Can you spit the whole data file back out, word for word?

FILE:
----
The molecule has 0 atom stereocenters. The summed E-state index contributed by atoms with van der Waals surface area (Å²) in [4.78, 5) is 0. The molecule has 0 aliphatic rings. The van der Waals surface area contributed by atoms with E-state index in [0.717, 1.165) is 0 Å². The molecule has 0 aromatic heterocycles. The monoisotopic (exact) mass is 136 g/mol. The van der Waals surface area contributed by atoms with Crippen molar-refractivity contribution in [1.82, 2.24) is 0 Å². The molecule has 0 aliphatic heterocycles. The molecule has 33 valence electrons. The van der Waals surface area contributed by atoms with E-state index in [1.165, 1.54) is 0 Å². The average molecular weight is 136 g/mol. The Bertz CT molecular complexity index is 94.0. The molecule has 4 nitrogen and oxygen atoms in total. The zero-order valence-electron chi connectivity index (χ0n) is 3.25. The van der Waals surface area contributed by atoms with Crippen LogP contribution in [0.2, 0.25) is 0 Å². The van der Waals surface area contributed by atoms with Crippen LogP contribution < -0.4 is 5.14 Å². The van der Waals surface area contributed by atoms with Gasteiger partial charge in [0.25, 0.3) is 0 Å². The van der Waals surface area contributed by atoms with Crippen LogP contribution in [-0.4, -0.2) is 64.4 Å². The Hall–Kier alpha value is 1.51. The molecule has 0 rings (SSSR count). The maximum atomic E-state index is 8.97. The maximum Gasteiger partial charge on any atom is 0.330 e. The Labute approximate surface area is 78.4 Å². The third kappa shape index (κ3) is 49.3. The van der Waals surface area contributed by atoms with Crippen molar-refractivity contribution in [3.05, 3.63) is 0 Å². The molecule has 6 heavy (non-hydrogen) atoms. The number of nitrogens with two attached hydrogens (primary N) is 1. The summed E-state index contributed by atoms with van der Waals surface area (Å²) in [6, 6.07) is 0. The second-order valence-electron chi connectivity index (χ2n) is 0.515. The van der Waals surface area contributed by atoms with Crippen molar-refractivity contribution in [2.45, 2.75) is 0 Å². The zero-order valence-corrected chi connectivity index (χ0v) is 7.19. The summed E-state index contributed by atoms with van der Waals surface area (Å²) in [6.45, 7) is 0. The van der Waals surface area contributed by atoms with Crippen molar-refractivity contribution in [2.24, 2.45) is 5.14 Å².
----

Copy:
The molecule has 0 atom stereocenters. The summed E-state index contributed by atoms with van der Waals surface area (Å²) in [4.78, 5) is 0. The molecule has 0 aliphatic rings. The van der Waals surface area contributed by atoms with E-state index in [0.717, 1.165) is 0 Å². The molecule has 0 aromatic heterocycles. The monoisotopic (exact) mass is 136 g/mol. The van der Waals surface area contributed by atoms with Crippen molar-refractivity contribution in [1.82, 2.24) is 0 Å². The molecule has 0 aliphatic heterocycles. The molecule has 33 valence electrons. The van der Waals surface area contributed by atoms with E-state index in [1.165, 1.54) is 0 Å². The average molecular weight is 136 g/mol. The Bertz CT molecular complexity index is 94.0. The molecule has 4 nitrogen and oxygen atoms in total. The zero-order valence-electron chi connectivity index (χ0n) is 3.25. The van der Waals surface area contributed by atoms with Crippen LogP contribution in [0.2, 0.25) is 0 Å². The van der Waals surface area contributed by atoms with Crippen LogP contribution < -0.4 is 5.14 Å². The van der Waals surface area contributed by atoms with Gasteiger partial charge in [0.25, 0.3) is 0 Å². The van der Waals surface area contributed by atoms with Crippen LogP contribution in [-0.4, -0.2) is 64.4 Å². The Hall–Kier alpha value is 1.51. The molecule has 0 rings (SSSR count). The maximum atomic E-state index is 8.97. The maximum Gasteiger partial charge on any atom is 0.330 e. The Labute approximate surface area is 78.4 Å². The third kappa shape index (κ3) is 49.3. The van der Waals surface area contributed by atoms with Crippen molar-refractivity contribution in [3.05, 3.63) is 0 Å². The molecule has 6 heavy (non-hydrogen) atoms. The number of nitrogens with two attached hydrogens (primary N) is 1. The summed E-state index contributed by atoms with van der Waals surface area (Å²) in [6, 6.07) is 0. The second-order valence-electron chi connectivity index (χ2n) is 0.515. The van der Waals surface area contributed by atoms with Crippen molar-refractivity contribution in [2.45, 2.75) is 0 Å². The zero-order valence-corrected chi connectivity index (χ0v) is 7.19. The summed E-state index contributed by atoms with van der Waals surface area (Å²) in [6.45, 7) is 0. The van der Waals surface area contributed by atoms with Crippen molar-refractivity contribution in [2.24, 2.45) is 5.14 Å².